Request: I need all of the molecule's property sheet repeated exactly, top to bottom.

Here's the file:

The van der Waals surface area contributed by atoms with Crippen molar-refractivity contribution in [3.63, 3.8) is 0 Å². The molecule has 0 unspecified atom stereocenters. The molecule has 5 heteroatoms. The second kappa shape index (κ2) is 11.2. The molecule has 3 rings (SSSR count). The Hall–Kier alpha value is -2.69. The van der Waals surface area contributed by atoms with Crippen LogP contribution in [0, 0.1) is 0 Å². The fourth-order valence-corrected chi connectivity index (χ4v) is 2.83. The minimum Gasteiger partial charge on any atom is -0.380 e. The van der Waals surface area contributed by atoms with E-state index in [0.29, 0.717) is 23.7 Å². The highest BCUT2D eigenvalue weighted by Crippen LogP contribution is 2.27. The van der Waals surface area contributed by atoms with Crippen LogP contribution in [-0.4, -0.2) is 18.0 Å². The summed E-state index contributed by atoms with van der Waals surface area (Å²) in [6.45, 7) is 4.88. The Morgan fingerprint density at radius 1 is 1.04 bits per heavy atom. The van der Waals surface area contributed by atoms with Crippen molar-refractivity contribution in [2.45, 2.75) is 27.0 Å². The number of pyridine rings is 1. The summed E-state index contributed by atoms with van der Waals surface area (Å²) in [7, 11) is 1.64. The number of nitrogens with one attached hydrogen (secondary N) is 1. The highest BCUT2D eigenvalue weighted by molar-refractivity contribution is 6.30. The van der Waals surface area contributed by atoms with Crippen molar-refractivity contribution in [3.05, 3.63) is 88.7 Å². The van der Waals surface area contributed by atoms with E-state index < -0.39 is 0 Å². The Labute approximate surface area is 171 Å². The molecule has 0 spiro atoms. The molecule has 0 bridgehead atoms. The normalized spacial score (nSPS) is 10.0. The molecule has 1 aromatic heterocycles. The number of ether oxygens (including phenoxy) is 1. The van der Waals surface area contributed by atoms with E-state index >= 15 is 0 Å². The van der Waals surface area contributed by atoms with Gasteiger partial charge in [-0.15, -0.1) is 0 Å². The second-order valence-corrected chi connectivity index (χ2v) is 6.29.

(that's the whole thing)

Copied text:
The van der Waals surface area contributed by atoms with Crippen molar-refractivity contribution in [3.63, 3.8) is 0 Å². The molecule has 0 unspecified atom stereocenters. The molecule has 5 heteroatoms. The second kappa shape index (κ2) is 11.2. The molecule has 3 rings (SSSR count). The Hall–Kier alpha value is -2.69. The van der Waals surface area contributed by atoms with Crippen LogP contribution in [0, 0.1) is 0 Å². The fourth-order valence-corrected chi connectivity index (χ4v) is 2.83. The minimum Gasteiger partial charge on any atom is -0.380 e. The van der Waals surface area contributed by atoms with E-state index in [0.29, 0.717) is 23.7 Å². The highest BCUT2D eigenvalue weighted by Crippen LogP contribution is 2.27. The van der Waals surface area contributed by atoms with Crippen LogP contribution in [-0.4, -0.2) is 18.0 Å². The summed E-state index contributed by atoms with van der Waals surface area (Å²) in [6.45, 7) is 4.88. The Morgan fingerprint density at radius 1 is 1.04 bits per heavy atom. The van der Waals surface area contributed by atoms with Crippen molar-refractivity contribution in [2.45, 2.75) is 27.0 Å². The number of pyridine rings is 1. The summed E-state index contributed by atoms with van der Waals surface area (Å²) in [7, 11) is 1.64. The number of nitrogens with one attached hydrogen (secondary N) is 1. The highest BCUT2D eigenvalue weighted by molar-refractivity contribution is 6.30. The van der Waals surface area contributed by atoms with Crippen molar-refractivity contribution in [3.05, 3.63) is 88.7 Å². The van der Waals surface area contributed by atoms with E-state index < -0.39 is 0 Å². The Labute approximate surface area is 171 Å². The molecule has 0 spiro atoms. The molecule has 0 bridgehead atoms. The normalized spacial score (nSPS) is 10.0. The molecule has 1 aromatic heterocycles. The number of ether oxygens (including phenoxy) is 1. The van der Waals surface area contributed by atoms with E-state index >= 15 is 0 Å². The van der Waals surface area contributed by atoms with Gasteiger partial charge in [-0.15, -0.1) is 0 Å². The second-order valence-corrected chi connectivity index (χ2v) is 6.29.